While the phrase “beer me” will always have more of a ring to it than “Chardonnay me,” people are opting for wine and spirits over beer more and more. In fact, according to Fortune, AB InBev, Heineken, and Molson Coors all reported significant drops in beer volume in the U.S. in Q1 of 2018, while market share for spirits has steadily increased since 2010 and wine market share has stayed consistent.

There are many factors contributing to this trend. Honestly, though, just blame it on those pesky millennials – according to Forbes, they consume less alcohol than generations before and when they do drink, they’re more likely to choose a wine or spirit over beer. Sorry, everyone, my generation is back at it again, recklessly ruining traditions. Just with more refined palates.

That’s not to say the gigantic beer industry won’t go down without a fight. I decided to look into some ways the beer industry is refining its marketing and business strategy:

Collaboration is king  

Craft brewers are up against it, to say the least, but there’s strength in numbers. In February 2018, NY-based Five Boroughs Brewing Co. celebrated the start of New York City Beer Week with the release of “Class of 2017,” a special collaboration beer featuring nine different New York City breweries that opened during 2017. According to VinePair, collaborations between craft breweries “have gone from one-time rarity to almost the norm.” The process involves two or more breweries joining forces to make a beer, and selling it with each of the collaborating brands on the label. This lends a spirit of community and gets eyes on the collaborated beer, which ultimately raises the profile of the individual breweries. Additionally, with millennials always on the lookout for the latest and greatest, this strategy aligns with their crave for new and unique experiences. It will be interesting to see how craft brewers continue to collaborate within the coming years; though intense competition exists in the industry, it may be the sense of community and partnership that ultimately wins the day.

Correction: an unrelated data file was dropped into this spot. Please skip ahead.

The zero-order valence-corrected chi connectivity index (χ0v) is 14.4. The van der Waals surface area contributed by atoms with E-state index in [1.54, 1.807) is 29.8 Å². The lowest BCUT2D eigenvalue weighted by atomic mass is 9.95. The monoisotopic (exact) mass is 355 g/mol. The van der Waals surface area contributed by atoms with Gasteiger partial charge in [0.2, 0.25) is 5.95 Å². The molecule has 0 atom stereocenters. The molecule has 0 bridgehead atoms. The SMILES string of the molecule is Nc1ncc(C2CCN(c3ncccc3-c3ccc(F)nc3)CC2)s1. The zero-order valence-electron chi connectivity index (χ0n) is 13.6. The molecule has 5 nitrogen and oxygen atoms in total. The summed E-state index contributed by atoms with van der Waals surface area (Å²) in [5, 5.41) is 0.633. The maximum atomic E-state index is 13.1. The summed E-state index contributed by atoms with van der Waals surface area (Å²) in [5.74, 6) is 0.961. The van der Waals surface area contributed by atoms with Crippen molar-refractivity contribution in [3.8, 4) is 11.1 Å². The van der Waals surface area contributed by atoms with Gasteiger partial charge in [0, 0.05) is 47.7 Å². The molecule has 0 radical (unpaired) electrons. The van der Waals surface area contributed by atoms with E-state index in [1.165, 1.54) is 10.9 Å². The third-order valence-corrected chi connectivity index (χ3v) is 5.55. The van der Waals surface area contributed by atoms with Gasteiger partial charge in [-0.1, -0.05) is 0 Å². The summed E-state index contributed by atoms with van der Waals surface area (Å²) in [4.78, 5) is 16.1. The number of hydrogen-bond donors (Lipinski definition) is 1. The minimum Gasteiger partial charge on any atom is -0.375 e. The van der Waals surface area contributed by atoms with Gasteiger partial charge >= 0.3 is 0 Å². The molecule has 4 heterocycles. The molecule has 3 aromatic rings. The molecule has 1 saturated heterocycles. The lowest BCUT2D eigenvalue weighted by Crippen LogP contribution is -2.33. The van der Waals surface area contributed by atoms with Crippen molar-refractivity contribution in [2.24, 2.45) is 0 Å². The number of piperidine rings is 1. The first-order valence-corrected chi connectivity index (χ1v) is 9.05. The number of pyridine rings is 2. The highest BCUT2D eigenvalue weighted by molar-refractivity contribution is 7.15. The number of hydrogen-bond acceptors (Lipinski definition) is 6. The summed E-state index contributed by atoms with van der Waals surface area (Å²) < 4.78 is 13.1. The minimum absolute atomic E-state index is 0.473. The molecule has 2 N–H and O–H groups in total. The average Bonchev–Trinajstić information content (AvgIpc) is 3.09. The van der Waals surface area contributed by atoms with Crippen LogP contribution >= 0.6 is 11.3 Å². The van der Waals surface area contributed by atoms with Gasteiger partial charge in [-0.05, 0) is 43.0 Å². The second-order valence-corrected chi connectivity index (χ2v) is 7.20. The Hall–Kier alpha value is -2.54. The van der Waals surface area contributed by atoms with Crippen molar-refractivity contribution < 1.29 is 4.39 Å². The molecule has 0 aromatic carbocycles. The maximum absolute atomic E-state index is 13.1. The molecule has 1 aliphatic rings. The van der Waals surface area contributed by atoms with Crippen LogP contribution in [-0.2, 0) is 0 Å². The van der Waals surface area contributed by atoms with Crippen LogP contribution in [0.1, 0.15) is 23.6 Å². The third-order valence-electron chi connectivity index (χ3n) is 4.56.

Forsaking the can for the champagne flute

If you can’t beat ‘em, join ‘em. Sort of. The alcohol industry by nature is pretty inventive, so it makes sense that to fix the current consumption issue, beer makers would simply… brew a solution. Beers that are inspired by alcohol from another category or seeking to appeal to tastes reminiscent of wine or cocktails are gaining steam. For example, the Brut IPA trend, which is a category of beers that mimic the bone-dry and effervescent qualities of a champagne or Prosecco. Or the increasing production of sour beers, which, according to Wine Enthusiast, appeal to “beer lovers as well as wine lovers and cross drinkers who are fond of wine’s acidic twang.”

Re-thinking sponsorships

Seven years ago, Anheiser-Busch helped launch Jay-Z’s “Made in America” music festival as its key sponsor. 2018 saw the beer giant back out of its sponsorship. According to AdAge, Budweiser, which used to spend millions of dollars promoting and staging the festival, “opted not come back this year as it sets its sights on other music priorities, like country music-themed events held at its own breweries.” And, according to that same AdAge article, Anheuser-Busch InBev spends more money than any other marketer sponsoring music tours, festivals and venues. So, the realigning of its musical priorities and demographics is significant, since the brewer’s research showed that country music festival attendees spent more on beer than at similarly sized events for other genres of music. This is indicative of a larger movement; though the Made in America festival was an opportunity to reach younger drinkers and inspire brand loyalty with a demographic whose purchase power is growing, strategically a different event made more sense given current consumption habits.

It’s becoming more and more essential for large brewers to revisit where they’re putting their marketing dollars.Click To Tweet

So, there you have it – just a few ways the beer industry is diversifying its marketing and brewing strategy to align with changing consumption trends. At Padilla, we’ll be keeping an eye on these trends in the coming months and years as Gen Z gains greater purchasing power and, of course, more of them hit that all-important 21st birthday.

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